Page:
It's probably accurate to say that the final score of Friday's World Football Challenge match between Chelsea Football Club and AC Milan at M&T; Bank Stadium wasn't particularly important. At least not nearly as important as the selling of "the beautiful game" to American fans, both those in attendance and those watching on television.
Officially, Chelsea walked away a 2-1 winner in the exhibition, primarily thanks to a well-struck blast by striker newcomer Yuri Zhirkov in the 69th minute. Zhirkov, the Player of the Year in Russia's Premier League in 2008, was making his debut for the club after signing a three year, $29 million contract this month.
But the sellout crowd of 71,203 just as likely walked away dazzled by a number of balletic plays by Milan striker Ronaldinho or the acrobatic play in the net by Chelsea goalie Petr Cech. On a night when organizers fretted about the weather, the traffic and the prospect of a scoreless tie, Chelsea and Milan delivered a spirited and at times intense contest that featured several flashes of the kind of play-making that has made soccer the most popular sport in the world.
It was not perfect. Not by any means. But if watching Ronaldinho execute a bicycle kick that just misses or seeing him bend a free kick that deflects off the crossbar doesn't get you hooked on soccer, probably nothing will. So in that sense, the event was a success.
"We have many thanks for all the fans in the USA because the atmosphere was beautiful," Chelsea coach Carlo Ancelotti said. "Both teams played well, and it was a good match."
Said Milan coach Leonardo: "I think it was very exciting for the future of America and for soccer. It was very good for us to be here, and I think football here is very, very important. People play soccer and want to know about soccer here in America. To see them follow us is very good."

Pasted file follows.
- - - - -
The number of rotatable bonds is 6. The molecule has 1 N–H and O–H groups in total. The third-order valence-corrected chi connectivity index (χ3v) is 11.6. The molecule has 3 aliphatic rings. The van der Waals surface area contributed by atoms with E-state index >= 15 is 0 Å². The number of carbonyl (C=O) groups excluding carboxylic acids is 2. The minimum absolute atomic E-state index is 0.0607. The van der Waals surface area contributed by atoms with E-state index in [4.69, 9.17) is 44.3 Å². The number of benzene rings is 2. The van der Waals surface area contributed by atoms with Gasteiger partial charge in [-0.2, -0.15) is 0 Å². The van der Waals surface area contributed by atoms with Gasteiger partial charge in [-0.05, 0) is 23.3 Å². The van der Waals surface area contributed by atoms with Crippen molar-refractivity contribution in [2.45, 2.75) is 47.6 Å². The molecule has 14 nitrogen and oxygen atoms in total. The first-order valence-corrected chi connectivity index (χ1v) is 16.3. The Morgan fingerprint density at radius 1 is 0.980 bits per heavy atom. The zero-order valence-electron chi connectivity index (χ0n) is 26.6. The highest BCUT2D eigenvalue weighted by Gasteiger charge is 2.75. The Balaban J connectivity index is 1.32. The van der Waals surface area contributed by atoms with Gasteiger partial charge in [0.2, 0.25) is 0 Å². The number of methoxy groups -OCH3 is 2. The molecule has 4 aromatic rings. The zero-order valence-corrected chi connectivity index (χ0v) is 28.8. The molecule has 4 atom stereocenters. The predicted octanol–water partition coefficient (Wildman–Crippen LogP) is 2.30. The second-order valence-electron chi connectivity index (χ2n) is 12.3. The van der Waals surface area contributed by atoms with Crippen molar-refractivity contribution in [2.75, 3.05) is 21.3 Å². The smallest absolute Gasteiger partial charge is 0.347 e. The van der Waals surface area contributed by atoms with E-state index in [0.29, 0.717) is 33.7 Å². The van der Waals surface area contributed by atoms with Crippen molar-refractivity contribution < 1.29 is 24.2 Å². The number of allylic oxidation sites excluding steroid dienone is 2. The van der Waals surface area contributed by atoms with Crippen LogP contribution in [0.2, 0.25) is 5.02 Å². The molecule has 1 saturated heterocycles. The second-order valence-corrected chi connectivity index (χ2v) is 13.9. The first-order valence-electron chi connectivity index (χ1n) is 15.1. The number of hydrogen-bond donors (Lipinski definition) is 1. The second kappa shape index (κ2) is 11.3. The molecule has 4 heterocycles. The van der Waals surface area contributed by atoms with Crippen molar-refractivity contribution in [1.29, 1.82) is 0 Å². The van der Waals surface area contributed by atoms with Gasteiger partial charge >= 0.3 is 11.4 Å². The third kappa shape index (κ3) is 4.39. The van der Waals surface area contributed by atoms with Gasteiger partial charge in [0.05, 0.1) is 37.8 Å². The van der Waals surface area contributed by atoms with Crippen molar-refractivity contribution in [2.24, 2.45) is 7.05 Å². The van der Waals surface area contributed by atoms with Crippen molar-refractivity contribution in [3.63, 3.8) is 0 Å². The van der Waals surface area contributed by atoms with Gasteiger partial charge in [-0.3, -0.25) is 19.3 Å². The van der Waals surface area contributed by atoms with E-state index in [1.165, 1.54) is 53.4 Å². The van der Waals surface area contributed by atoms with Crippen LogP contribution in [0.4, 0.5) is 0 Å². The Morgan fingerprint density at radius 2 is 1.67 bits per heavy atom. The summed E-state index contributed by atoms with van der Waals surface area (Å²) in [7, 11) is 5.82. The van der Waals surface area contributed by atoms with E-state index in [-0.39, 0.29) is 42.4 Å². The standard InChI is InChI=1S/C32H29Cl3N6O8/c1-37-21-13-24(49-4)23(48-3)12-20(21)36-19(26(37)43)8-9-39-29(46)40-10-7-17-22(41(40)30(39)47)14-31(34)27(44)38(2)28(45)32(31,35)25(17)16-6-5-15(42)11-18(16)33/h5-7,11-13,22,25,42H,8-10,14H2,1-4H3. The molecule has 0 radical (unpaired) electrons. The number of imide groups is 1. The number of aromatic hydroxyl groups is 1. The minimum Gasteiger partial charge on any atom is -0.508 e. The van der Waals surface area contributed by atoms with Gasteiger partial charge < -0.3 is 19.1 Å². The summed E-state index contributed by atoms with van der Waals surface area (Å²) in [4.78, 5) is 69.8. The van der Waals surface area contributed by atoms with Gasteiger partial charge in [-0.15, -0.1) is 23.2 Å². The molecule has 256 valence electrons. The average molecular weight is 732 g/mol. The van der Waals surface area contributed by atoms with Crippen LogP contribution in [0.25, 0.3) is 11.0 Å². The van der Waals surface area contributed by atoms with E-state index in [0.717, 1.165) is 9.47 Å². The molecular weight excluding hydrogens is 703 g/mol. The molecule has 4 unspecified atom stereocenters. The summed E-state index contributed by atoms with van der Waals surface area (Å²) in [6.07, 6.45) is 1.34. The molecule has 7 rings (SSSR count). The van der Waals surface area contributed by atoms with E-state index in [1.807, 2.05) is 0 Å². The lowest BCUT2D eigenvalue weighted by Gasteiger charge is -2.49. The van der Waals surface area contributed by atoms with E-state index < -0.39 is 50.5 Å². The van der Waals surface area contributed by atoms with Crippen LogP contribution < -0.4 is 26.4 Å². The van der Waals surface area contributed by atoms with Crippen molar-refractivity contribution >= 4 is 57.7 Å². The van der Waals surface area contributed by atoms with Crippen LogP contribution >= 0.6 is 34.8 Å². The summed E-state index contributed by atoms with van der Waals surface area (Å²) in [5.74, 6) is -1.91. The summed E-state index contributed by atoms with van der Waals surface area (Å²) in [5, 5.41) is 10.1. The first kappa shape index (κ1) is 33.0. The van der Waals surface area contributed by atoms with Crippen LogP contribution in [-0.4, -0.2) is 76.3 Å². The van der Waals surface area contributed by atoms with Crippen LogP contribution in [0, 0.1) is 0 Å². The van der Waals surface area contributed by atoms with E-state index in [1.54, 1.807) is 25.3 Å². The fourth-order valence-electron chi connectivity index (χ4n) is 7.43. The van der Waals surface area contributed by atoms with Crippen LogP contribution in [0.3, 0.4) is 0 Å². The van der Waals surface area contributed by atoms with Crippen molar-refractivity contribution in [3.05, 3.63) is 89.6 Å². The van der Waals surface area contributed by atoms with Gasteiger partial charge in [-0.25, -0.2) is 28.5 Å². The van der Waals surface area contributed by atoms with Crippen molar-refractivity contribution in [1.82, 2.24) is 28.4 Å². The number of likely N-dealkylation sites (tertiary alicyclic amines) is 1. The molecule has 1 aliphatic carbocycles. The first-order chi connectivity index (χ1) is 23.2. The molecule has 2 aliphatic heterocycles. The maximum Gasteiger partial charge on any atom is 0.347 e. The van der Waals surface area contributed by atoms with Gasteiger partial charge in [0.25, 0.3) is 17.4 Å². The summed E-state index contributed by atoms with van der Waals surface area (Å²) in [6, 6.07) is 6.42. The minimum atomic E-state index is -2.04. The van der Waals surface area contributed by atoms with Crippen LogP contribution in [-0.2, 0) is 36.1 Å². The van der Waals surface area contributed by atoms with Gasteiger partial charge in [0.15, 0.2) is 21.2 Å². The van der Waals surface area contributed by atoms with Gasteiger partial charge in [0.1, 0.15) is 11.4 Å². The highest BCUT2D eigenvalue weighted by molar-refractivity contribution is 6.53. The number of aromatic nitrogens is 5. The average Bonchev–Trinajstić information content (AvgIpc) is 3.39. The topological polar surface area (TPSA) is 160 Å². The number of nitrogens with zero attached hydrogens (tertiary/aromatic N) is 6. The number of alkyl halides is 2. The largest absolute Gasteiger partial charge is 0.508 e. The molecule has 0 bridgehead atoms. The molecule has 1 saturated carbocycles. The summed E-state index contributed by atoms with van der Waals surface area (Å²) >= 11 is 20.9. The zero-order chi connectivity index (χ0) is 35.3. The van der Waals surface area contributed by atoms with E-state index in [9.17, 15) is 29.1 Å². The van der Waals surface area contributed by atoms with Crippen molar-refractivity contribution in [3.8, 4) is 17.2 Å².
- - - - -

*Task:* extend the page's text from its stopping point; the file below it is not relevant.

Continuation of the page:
Fans didn't have to wait long to see why the teams are regarded as two of the best in the world.
In the seventh minute, Chelsea forward Didier Drogba gathered a pass from captain John Terry, and with a motion a fluid as a hammer striking a nail, he drilled a shot in the far corner of the goal - the upper 90 - past the outstretched arms of Milan keeper Zeljko Kalac for a 1-0 lead.
Drogba, who was nearly 35 yards from the net when he launched his right-footed blast, ran to midfield and was engulfed by his teammates as the crowd roared in appreciation.
Moments later, it was Ronaldinho's turn to dazzle the spectators. Although once regarded as perhaps the world's best player, famous for his golden shoes, pony tail and entertaining Nike television commercials, Ronaldinho, 29, suffered through something of a disappointing season last year with Milan. That led to questions about the Brazilian superstar's age and his commitment to the game.
But against Chelsea, he looked like the player of old. Although Ronaldinho didn't find the net during the match, he delivered flair and excitement nearly ever time he touched the ball, including the most exciting near-miss of the game. Cech had just stopped a hard shot from Milan forward Andrea Pirlo when Ronaldinho hammered a bicycle kick back at him. The ball struck the back of teammate Marco Boriello's left shoulder, though, and Chelsea was able to clear.